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Survey says Redskins fans are shaken but not shattered

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Philadelphia Eagles and the Washington Redskins Photo by John McDonnell/The Washington Post via Getty Images

It was a tough opening week.

Still no end to the Trent Williams holdout, and nothing to signal any kind of resolution in sight. The Redskins, after looking like champions for a quarter and a half in Philly, suffered collapses on both sides of the ball in the second half, failing to sustain any offensive drives until garbage time, stranding a tired defense on the field that was short of healthy bodies and unable to slow down the Eagles attack. While most people had predicted a loss to Philly in Week One, given the 20-7 halftime lead, it was a deflating loss when it came.

That was just the start of the bad news. During the game, Jonathan Allen, Washington’s young starting defensive tackle, hurt his knee and was not allowed to return. Post-game, it was unclear how much time he was likely to miss, though we’ve now been told he’ll be out for one or two weeks.

NFL: Washington Redskins at Tennessee Titans Jim Brown-USA TODAY Sports

Right after the game it became clear that running back Derrius Guice, freshly returned from an ACL tear sustained in the 2018 preseason, had hurt his other knee. It was initially described as a ‘strain’, but we heard this week that he suffered a partial tear of his meniscus, and that he had mid-week surgery. He will miss several weeks at least.

NFL: Washington Redskins at Philadelphia Eagles Eric Hartline-USA TODAY Sports

The news on Greg Stroman’s injury came a little faster, as he had surgery soon after the game for what Jay Gruden described as a core muscle injury and was moved to IR.

After that, the list of the walking wounded is a mix of old and new injuries. Colt McCoy’s leg/foot continues to prevent him from even practicing, and it is increasingly unclear why the team is unwilling to move him to IR in an effort to open up a roster spot. Jordan Reed remained in the concussion protocol, though Jay Gruden seems increasingly optimistic about his availability for the Week 2 game against the Cowboys. Defensive Tackle Caleb Brantley and cornerback Fabian Moreau each continues to recover from pre-season injury, while DBs Quinton Dunbar and Montae Nicholson were held out of practice due to injuries that resulted from Sunday’s game.

Redskins fans suffering from a case of PTSD after watching 28 players sent to IR last year are wondering if the sky is falling on the 2019 season as well.

Fan confidence — low at 36% prior to the Eagles game — fell 11 points to 25%. Even so, the relative confidence rating of Redskins fans looked a bit better, as the confidence of 5 other fan bases fell to levels that ranged from 6% (Panthers) to 22% (Falcons). Unsurprisingly, those five teams — Carolina, Tampa Bay, NY Jets, Steelers and Falcons — all lost their opening game of the season.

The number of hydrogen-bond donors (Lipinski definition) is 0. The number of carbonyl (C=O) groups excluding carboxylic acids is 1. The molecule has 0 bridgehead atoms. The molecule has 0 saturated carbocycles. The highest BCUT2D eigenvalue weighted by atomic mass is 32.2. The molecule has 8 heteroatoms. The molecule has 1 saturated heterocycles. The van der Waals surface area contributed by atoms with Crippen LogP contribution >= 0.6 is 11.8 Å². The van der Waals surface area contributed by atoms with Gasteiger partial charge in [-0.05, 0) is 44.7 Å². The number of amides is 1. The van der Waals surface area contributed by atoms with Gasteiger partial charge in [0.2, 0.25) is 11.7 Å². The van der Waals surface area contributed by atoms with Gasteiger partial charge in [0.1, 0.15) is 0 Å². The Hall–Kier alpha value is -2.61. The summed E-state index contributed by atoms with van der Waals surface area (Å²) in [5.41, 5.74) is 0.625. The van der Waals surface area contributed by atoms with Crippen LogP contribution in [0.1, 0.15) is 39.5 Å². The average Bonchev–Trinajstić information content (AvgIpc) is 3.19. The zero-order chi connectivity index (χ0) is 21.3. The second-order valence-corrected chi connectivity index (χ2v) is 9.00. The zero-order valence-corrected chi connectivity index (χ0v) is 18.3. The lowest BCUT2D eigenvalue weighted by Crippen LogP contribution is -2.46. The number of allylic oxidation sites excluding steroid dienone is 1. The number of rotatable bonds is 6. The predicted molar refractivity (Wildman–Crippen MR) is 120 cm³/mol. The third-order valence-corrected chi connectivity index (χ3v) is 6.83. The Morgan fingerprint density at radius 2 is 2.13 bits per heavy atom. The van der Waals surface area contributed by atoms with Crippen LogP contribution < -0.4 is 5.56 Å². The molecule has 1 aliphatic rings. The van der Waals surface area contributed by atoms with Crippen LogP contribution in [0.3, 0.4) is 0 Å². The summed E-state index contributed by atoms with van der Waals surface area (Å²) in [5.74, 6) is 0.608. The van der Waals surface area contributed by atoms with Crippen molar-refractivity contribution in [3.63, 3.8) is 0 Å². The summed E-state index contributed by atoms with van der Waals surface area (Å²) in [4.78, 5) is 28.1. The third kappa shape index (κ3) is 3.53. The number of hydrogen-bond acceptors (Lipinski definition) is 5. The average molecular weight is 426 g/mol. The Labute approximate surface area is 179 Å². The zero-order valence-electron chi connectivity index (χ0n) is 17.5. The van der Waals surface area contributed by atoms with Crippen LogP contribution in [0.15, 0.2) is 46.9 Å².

In fact, the confidence level of fourteen fanbases fell by more than the 11-point drop found among Hogs Haven readers. Redskins fans were disappointed, but having entered the season with lower expectations, they simply didn’t have as far to fall.

A bit surprisingly, the confidence of Eagles fans fell 2 points, from 99% to 97% — probably because so many Eagle’s fans expect this team to get to the super bowl while the Redskins ‘earn’ a top-5 draft pick that the first half domination by Washington shook the faith a bit.

The other two teams inside the NFC East had predictable results. With the return of Zeke Elliott to the roster and a win over the Giants at home in Dallas, Cowboys fans responded with a confidence boost of 17 points, from 78% to 94%.

With everyone in the division playing each other to open the season, there were always gonna be two winners and two losers. The home team won in both contests, with the Giants falling to 0-1 to begin what threatens to be a long uncomfortable season for Giants fans. They responded strongly in the FanPulse voting, falling an incredible 44 points after an expected loss. The latest confidence number of 29% seems to be more in line with the type of season that awaits the Giants than the 73% confidence level BigBlueView readers had prior to the start of the regular season.


The national question in last week’s FanPulse poll was this:

Who was the most disappointing team in Week 1?

Personally, I wanted to vote for my own Washington Redskins, but since nationally nothing was expected of them, no one, I suppose, sees them as a disappointment.

Of the four teams on offer (Falcons, Bears, Steelers, Browns) I voted for the Steelers, who simply got wholloped, even if it was against the Patriots — perhaps because it was against the Patriots.

The majority wasn’t with me, however, as the pre-season darlings of the media hype — the Cleveland Browns — somehow disappointed the largest percentage of fans by falling to the Titans by a 30-point margin.

It’s very easy for fans, after waiting in anticipation through a long off-season, and getting excited about the team’s improvement in prospects after free agency and the draft, to feel a deep sense of disappointment and failure when their favorite team loses in Week 1. But a football season is a marathon, not a sprint, and it’s only just begun.

As John Keim was quick to remind us via Twitter on “Over-reaction Monday” at the start of the week: